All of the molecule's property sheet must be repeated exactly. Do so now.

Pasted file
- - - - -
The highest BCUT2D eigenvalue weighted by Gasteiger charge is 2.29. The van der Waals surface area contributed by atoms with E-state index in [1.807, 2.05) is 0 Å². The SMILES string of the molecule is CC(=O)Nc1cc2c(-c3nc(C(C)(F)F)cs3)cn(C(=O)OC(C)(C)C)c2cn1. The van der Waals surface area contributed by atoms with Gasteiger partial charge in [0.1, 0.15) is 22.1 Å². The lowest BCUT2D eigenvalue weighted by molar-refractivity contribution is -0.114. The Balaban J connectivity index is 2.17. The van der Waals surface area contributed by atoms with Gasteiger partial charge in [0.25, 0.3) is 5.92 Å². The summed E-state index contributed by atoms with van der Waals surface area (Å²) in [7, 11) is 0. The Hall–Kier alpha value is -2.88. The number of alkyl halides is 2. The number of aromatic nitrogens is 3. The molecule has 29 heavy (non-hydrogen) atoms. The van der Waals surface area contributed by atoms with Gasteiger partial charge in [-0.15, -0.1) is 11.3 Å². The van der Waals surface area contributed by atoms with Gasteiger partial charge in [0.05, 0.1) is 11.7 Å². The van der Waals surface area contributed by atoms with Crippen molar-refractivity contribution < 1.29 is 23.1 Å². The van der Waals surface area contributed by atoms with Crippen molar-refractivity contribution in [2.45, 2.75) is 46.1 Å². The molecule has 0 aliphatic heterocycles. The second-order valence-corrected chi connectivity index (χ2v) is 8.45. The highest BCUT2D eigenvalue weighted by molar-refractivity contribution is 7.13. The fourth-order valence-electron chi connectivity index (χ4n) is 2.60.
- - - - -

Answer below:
The highest BCUT2D eigenvalue weighted by Gasteiger charge is 2.29. The van der Waals surface area contributed by atoms with E-state index in [1.807, 2.05) is 0 Å². The SMILES string of the molecule is CC(=O)Nc1cc2c(-c3nc(C(C)(F)F)cs3)cn(C(=O)OC(C)(C)C)c2cn1. The van der Waals surface area contributed by atoms with Gasteiger partial charge in [0.1, 0.15) is 22.1 Å². The lowest BCUT2D eigenvalue weighted by molar-refractivity contribution is -0.114. The Balaban J connectivity index is 2.17. The van der Waals surface area contributed by atoms with Gasteiger partial charge in [0.25, 0.3) is 5.92 Å². The summed E-state index contributed by atoms with van der Waals surface area (Å²) in [7, 11) is 0. The Hall–Kier alpha value is -2.88. The number of alkyl halides is 2. The number of aromatic nitrogens is 3. The molecule has 29 heavy (non-hydrogen) atoms. The van der Waals surface area contributed by atoms with Gasteiger partial charge in [-0.15, -0.1) is 11.3 Å². The van der Waals surface area contributed by atoms with Gasteiger partial charge in [0.05, 0.1) is 11.7 Å². The van der Waals surface area contributed by atoms with Crippen molar-refractivity contribution < 1.29 is 23.1 Å². The van der Waals surface area contributed by atoms with Crippen molar-refractivity contribution in [2.45, 2.75) is 46.1 Å². The molecule has 0 aliphatic heterocycles. The second-order valence-corrected chi connectivity index (χ2v) is 8.45. The highest BCUT2D eigenvalue weighted by molar-refractivity contribution is 7.13. The fourth-order valence-electron chi connectivity index (χ4n) is 2.60.